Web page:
Theoretical models for the quantification of lung injury using ventilation and perfusion distributions
Brook, B. S., Murphy, C. M., Breen, D., Miles, A. W., Tilley, D. G. and Wilson, A. J., 2009. Theoretical models for the quantification of lung injury using ventilation and perfusion distributions. Computational and Mathematical Methods in Medicine, 10 (2), pp. 139-154.
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This paper describes two approaches to modelling lung disease: one based on a multi-compartment statistical model with a log normal distribution of ventilation perfusion ratio ([image omitted]) values; and the other on a bifurcating tree which emulates the anatomical structure of the lung. In the statistical model, the distribution becomes bimodal, when the [image omitted] values of a randomly selected number of compartments are reduced by 85% to simulate lung disease. For the bifurcating tree model a difference in flow to the left and right branches coupled with a small random variation in flow ratio between generations results in a log normal distribution of flows in the terminal branches. Restricting flow through branches within the tree to simulate lung disease transforms this log normal distribution to a bi-modal one. These results are compatible with those obtained from experiments using the multiple inert gas elimination technique, where log normal distributions of [image omitted] ratio become bimodal in the presence of lung disease.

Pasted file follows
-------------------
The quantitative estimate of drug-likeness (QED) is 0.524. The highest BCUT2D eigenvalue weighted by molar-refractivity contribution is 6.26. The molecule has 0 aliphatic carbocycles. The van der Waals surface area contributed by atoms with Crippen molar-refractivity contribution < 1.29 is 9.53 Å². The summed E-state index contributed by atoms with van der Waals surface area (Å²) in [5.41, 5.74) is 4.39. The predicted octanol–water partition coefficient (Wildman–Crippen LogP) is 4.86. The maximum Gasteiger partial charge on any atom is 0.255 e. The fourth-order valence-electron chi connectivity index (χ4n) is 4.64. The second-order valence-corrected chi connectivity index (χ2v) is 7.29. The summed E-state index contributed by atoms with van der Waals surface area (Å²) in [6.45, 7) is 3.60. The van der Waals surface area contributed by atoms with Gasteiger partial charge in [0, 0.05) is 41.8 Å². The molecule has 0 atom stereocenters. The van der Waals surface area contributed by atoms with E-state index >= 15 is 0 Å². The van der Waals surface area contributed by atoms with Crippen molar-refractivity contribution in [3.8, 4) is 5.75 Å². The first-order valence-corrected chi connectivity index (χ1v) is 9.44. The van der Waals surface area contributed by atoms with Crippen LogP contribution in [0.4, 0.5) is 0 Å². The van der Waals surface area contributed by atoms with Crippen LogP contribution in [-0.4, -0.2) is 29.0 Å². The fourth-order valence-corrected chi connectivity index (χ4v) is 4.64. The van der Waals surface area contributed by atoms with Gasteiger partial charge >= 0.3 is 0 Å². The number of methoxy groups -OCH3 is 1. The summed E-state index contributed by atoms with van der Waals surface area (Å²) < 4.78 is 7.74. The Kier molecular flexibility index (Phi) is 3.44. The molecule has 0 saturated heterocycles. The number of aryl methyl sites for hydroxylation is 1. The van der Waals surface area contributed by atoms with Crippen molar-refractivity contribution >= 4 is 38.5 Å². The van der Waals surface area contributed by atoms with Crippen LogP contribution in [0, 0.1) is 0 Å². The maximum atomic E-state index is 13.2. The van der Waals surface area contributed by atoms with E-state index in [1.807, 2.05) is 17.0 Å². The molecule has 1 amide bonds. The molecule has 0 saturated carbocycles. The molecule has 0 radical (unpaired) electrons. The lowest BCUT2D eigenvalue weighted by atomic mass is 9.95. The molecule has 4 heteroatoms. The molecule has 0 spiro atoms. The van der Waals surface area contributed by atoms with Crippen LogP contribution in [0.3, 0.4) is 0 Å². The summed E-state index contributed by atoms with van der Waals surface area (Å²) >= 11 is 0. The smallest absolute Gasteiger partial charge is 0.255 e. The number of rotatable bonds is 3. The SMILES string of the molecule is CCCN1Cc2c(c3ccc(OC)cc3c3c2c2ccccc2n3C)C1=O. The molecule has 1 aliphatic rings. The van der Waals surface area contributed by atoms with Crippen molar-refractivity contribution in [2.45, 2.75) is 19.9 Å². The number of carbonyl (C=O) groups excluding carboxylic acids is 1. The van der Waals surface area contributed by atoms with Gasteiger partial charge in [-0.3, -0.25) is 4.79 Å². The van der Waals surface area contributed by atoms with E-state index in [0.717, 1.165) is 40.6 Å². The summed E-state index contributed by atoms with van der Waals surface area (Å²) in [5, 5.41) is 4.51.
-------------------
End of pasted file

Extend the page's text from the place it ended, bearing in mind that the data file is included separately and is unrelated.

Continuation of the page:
|Creators||Brook, B. S., Murphy, C. M., Breen, D., Miles, A. W., Tilley, D. G. and Wilson, A. J.|
|Uncontrolled Keywords||log normal, tree, lung disease, modelling|
|Departments||Faculty of Engineering & Design > Mechanical Engineering|
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